From the Vault: TRY, CATCH, and Transactions

I’ll be in France and largely AFK for a few weeks this summer, so I’m posting some golden oldies. You can find the original article and comments here.

Src: http://commons.wikimedia.org/wiki/File:Border_collie_jumping_up_to_catch_frisbee.jpgThe T-SQL TRY/CATCH structure (“new” in SQL 2005!) is, as the professionals say, da bomb. It’s also underused and under-understood, so let’s talk about the basics. (Or, you can skip to the summary at the end.)

A group of Transact-SQL statements can be enclosed in a TRY block. If an error occurs in the TRY block, control is passed to another group of statements that is enclosed in a CATCH block. – MSDN, “TRY…CATCH (Transact-SQL)

Nice…any error within a TRY/CATCH block stops the script in its tracks, so you can do whatever you want about the detected failure. For example:

BEGIN TRY

– Generate a divide-by-zero error, throw to CATCH!
SELECT 1/0;
SELECT ‘Hi there!';

END TRY

BEGIN CATCH

SELECT ERROR_NUMBER() AS ErrorNumber, ERROR_MESSAGE() AS ErrorMessage;

END CATCH;

At “SELECT 1/0″, we get an error. SQL won’t execute the next line, but instead jumps to “BEGIN CATCH”. No problem whatsoever.

But is TRY/CATCH an implicit transaction?

Nope!  Anything statement in the TRY/CATCH block that happened before the error is committed, just like in any “normal” script.

BEGIN TRY

INSERT INTO MyTable (col1) VALUES (‘This totally gets committed!’); — This totally gets committed

– Generate a divide-by-zero error.
SELECT 1/0;

END TRY

BEGIN CATCH

SELECT ERROR_NUMBER() AS ErrorNumber, ERROR_MESSAGE() AS ErrorMessage;

END CATCH;

This will insert that one row, hit the divide by zero error, and jump to the CATCH block.

What if the statement itself generates an error?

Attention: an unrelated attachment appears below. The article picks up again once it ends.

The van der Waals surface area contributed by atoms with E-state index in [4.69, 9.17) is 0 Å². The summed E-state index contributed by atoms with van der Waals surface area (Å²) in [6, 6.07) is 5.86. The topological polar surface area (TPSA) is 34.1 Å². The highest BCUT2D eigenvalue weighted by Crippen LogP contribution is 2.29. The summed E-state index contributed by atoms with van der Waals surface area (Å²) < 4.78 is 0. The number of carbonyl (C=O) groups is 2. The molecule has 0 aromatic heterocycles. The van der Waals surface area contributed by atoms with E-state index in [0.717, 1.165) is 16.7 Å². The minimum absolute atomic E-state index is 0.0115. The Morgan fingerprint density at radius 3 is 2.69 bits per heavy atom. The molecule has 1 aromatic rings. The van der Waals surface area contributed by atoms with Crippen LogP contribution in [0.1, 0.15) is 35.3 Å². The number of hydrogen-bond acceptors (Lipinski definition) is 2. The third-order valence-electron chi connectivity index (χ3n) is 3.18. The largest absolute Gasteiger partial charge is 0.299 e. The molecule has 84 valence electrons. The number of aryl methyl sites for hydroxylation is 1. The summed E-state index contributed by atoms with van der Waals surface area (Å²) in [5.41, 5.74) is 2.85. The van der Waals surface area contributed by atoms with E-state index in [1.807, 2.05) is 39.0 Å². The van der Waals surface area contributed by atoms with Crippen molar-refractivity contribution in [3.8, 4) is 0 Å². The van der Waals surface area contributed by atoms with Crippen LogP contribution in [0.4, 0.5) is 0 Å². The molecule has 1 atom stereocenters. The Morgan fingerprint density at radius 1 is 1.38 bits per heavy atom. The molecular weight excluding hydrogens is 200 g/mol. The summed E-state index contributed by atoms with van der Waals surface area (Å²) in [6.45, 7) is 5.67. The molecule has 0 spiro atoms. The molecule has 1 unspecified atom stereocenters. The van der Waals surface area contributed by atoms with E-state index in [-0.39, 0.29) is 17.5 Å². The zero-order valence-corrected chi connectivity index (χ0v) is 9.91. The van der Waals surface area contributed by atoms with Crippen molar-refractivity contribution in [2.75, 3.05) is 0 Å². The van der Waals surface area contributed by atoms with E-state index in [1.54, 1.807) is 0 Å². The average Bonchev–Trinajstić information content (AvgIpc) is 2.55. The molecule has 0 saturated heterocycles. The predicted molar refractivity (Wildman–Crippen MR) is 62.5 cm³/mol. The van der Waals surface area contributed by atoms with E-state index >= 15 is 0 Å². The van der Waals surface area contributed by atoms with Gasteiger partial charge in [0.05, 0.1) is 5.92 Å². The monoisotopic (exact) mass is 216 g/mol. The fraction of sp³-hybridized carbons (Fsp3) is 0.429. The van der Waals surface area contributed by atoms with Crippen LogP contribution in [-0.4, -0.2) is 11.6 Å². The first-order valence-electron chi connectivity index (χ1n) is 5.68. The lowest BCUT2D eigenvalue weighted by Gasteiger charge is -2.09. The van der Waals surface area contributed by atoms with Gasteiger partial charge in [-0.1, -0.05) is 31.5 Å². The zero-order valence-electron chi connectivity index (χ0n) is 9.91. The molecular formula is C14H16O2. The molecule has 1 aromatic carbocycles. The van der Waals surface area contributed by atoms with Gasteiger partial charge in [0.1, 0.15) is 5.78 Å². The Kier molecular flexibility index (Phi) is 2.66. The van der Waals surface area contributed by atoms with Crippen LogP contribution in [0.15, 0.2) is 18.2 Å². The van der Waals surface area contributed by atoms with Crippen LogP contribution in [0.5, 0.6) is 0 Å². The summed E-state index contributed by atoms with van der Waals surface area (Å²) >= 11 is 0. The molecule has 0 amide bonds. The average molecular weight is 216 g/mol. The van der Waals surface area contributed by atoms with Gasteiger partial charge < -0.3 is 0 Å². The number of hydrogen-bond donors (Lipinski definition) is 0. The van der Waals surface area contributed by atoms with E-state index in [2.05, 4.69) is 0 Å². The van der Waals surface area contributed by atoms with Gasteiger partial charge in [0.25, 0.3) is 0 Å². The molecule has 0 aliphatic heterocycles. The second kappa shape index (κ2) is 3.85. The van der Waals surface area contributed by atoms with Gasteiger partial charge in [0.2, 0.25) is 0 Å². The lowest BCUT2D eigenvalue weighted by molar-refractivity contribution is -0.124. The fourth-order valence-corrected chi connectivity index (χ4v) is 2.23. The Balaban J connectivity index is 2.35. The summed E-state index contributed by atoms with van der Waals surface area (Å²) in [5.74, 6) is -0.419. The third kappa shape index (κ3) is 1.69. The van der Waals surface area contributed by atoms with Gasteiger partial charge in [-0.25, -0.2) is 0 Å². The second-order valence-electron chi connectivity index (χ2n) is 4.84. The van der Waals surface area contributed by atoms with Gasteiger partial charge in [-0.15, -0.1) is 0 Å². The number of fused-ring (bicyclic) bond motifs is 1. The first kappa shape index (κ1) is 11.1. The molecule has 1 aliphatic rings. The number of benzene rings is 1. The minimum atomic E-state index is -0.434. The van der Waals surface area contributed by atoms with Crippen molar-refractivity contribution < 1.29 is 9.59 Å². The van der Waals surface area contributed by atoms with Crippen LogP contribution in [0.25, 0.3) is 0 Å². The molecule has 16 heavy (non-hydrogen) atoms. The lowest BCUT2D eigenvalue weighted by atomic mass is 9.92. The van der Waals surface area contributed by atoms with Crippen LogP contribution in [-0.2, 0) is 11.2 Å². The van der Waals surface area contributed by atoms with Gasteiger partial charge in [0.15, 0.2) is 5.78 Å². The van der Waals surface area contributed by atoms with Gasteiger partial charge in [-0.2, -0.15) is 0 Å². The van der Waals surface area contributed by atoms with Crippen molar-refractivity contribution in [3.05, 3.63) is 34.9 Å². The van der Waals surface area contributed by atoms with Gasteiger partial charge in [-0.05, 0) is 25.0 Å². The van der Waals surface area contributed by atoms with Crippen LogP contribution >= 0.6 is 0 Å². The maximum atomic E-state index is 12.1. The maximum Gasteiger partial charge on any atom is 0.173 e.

Just like a stand-alone statement, a statement that generates an error will not commit.

BEGIN TRY

INSERT INTO MyTable (col1)
SELECT ‘This will totally NOT be committed to the table, it’s erroring out!’)
WHERE 1 = 1/0;      — This totally does NOT get committed (divide by zero error)

END TRY

BEGIN CATCH

SELECT ERROR_NUMBER() AS ErrorNumber, ERROR_MESSAGE() AS ErrorMessage;

END CATCH;

This will NOT insert the one row, because the error happened inside the transaction…it can’t finish. The script jumps to the CATCH block.

Oh yeah? Maybe I’ll just define an explicit transaction!

Excellent, that’s fine. If that’s what you need: for everything in the TRY/CATCH block to succeed or fail together, do that. BUT, you must deal with the open transaction in the CATCH block!

BEGIN TRY

BEGIN TRAN

INSERT INTO MyTable (col1) VALUES (‘This gets committed at first…’); — This gets committed at first, in the open transaction…

– Generate a divide-by-zero error, throw to CATCH!
SELECT 1/0;

COMMIT TRAN

END TRY

BEGIN CATCH

ROLLBACK TRAN;  – You must explicitly deal with the transaction (e.g., like this), which is still open when we throw to CATCH!
SELECT ERROR_NUMBER() AS ErrorNumber, ERROR_MESSAGE() AS ErrorMessage;

END CATCH;

This will open the transaction, insert the one row, error and throw to catch…and the transaction is still open. So we have to deal with it. In this case, I want the whole explicit transaction to roll back.

Sum it up for me (TL;DR)

No worries.

  • A TRY/CATCH block does NOT define a transaction. Each statement within it is a transaction, just like normal.
  • The normal rules apply:  a statement completes, the next statement errors, the first statement still stands (it was committed).
  • But, if you define an explicit BEGIN/COMMIT TRAN block within the TRY, you must handle it. Either commit the thing, or rollback, as your process requires it.

All of this is with the default settings. If you go messing with XACT_STATE or other wibbly wobbly, timey-wimey options, we’ll have to have yet another talk.

Happy days,
Jen McCown
http://www.MidnightDBA.com/Jen

 

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